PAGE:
Cultural Aging: Life Course, Lifestyle, and Senior Worlds
Getting older is not what it used to be. Unprecedented changes to longevity, demographic, and life course patterns are transforming the social roles and experiences of older people. Cultural Aging explores this phenomenon and focuses on what it means to grow older today.
As Western populations age, positive images of aging that promote activity, autonomy, mobility, and choice have increased. On the one hand, these images defy traditionally negative stereotypes of decline, decrepitude, and dependency and create new opportunities for self-definition that stretch middle age into later life. On the other hand, the new aging animates an anti-aging culture, which potentially idealizes later life as an experience unburdened by the challenging material realities of growing older.
This collection of essays looks at two general themes: the way that modern life course regimes have been defined historically by the professional sciences and the way that aging identities have been affected by the cultural and economic significance of consumer lifestyle markets. In the process, Katz offers a truly interdisciplinary approach to the subject that expands traditional gerontological theory by borrowing from the humanities, feminism, and cultural theory.
- World Rights
- Page Count: 272 pages
- Dimensions: 6.0in x 0.6in x 9.0in
Stephen Katz opens our eyes to the exhilarating possibilities for the aging experience. His analytic lenses touch on issues of governmentality, identity, agency, embodiment, gender, and sexuality. Katz tells us what we need to know to see through commodified formulations of the later years—that a critical curiosity serves to construct an unending panorama of worlds both for those who are old and those who have just begun the journey. It's quite a contribution.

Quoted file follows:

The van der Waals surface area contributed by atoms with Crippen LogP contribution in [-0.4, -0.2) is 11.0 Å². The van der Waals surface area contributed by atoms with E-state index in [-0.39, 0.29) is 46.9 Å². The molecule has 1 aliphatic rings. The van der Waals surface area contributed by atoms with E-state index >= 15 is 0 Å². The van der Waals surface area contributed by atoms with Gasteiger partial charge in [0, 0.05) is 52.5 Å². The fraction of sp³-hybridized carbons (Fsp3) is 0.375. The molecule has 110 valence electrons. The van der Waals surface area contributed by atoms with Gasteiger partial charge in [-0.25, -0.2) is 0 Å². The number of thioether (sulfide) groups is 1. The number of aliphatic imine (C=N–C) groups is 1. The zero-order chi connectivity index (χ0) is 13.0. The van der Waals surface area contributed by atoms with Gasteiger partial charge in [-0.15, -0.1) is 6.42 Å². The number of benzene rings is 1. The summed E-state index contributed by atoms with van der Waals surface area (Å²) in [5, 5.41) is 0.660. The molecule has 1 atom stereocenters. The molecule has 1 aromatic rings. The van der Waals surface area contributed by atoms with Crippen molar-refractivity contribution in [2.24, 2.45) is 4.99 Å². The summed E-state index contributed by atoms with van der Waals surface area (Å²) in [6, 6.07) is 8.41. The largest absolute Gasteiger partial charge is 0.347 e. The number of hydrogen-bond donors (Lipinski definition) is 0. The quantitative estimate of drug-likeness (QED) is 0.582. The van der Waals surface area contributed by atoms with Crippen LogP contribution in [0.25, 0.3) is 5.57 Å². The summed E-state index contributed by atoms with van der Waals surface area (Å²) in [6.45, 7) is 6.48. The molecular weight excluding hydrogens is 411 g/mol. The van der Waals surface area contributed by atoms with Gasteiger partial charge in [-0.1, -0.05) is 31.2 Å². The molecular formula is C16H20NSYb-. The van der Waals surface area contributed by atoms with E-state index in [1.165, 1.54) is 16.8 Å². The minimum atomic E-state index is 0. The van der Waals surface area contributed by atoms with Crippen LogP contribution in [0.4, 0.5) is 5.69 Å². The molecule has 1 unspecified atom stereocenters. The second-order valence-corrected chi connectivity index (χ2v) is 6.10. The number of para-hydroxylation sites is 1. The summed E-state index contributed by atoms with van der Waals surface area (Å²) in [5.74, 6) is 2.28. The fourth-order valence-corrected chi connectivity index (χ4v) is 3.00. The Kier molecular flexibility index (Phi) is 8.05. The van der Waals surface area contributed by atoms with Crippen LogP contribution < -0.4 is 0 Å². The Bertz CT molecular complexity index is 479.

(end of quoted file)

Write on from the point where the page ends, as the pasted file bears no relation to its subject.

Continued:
Jay Gubrium, University of Missouri
With this collection of imaginative, wide-ranging essays, Stephen Katz secures his place as his generation's foremost proponent of cultural aging. The volume recasts issues in gerontology through the lens of contemporary theories in the humanities and social sciences, as it raises new questions.
W. Andrew Achenbaum, University of Houston
Stephen Katz is a Professor of Sociology at Trent Unversity in Peterborough, Ontario. He is the author of Disciplining Old Age: The Formation of Gerontological Knowledge, 1996. He has written widely on issues of aging and gerontology.
Table of contents
Part One: Aging, Life Course, and The Cultural Politics of Expertise
Chapter 1: Imagining the Life Span: From Premodern Miracles to Postmodern Fantasies
Chapter 2: Charcot's Older Women: Bodies of Knowledge at the Interface of Aging Studies and Women's Studies
Chapter 3: The Government of Detail: The Case of Social Policy on Aging, Stephen Katz and Bryan Green
Chapter 4: Reflections on the Gerontological Handbook
Chapter 5: Critical Gerontological Theory: Intellectual Fieldwork and the Nomadic Life of Ideas
Chapter 6: Creativity Across the Life Course? Titian, Michelangelo, and Older Artist Narratives, Stephen Katz and Erin Campbell
Part Two: Lifestyle and the Fashioning of Senior Worlds
Chapter 7: Busy Bodies: Activity, Aging, and the Management of Everyday Life
Chapter 8: Exemplars of Retirement: Identity and Agency Between Lifestyle and Social Movement, Stephen Katz and Debbie Laliberte-Rudman
Chapter 9: Forever Functional: Sexual Fitness and the Aging Male Body, Barbara L. Marshall and Stephen Katz
Chapter 10: Growing Older Without Aging? Postmodern Time and Senior Markets
Chapter 11: Spaces of Age, Snowbirds, and the Gerontology of Mobility: The Elderscapes of Charlotte County, Florida
Afterword: Aging Together
Subjects and Courses